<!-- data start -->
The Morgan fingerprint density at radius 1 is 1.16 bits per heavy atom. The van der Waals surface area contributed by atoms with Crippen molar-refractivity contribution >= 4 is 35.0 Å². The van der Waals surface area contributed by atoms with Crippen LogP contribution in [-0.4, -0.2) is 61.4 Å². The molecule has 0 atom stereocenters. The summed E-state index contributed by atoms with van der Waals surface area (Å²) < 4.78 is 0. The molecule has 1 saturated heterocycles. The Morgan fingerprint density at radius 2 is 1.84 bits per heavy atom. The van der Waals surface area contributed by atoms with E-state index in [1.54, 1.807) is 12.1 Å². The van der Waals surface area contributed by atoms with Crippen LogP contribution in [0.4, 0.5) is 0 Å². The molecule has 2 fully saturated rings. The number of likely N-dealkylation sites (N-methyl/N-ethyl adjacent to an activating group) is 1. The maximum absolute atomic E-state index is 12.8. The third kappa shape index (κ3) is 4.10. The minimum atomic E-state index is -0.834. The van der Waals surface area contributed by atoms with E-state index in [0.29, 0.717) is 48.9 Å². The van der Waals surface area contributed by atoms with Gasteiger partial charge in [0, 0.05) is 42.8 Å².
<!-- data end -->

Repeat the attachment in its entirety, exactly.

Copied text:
The Morgan fingerprint density at radius 1 is 1.16 bits per heavy atom. The van der Waals surface area contributed by atoms with Crippen molar-refractivity contribution >= 4 is 35.0 Å². The van der Waals surface area contributed by atoms with Crippen LogP contribution in [-0.4, -0.2) is 61.4 Å². The molecule has 0 atom stereocenters. The summed E-state index contributed by atoms with van der Waals surface area (Å²) < 4.78 is 0. The molecule has 1 saturated heterocycles. The Morgan fingerprint density at radius 2 is 1.84 bits per heavy atom. The van der Waals surface area contributed by atoms with E-state index in [1.54, 1.807) is 12.1 Å². The van der Waals surface area contributed by atoms with Crippen LogP contribution in [0.4, 0.5) is 0 Å². The molecule has 2 fully saturated rings. The number of likely N-dealkylation sites (N-methyl/N-ethyl adjacent to an activating group) is 1. The maximum absolute atomic E-state index is 12.8. The third kappa shape index (κ3) is 4.10. The minimum atomic E-state index is -0.834. The van der Waals surface area contributed by atoms with E-state index in [0.29, 0.717) is 48.9 Å². The van der Waals surface area contributed by atoms with Gasteiger partial charge in [0, 0.05) is 42.8 Å².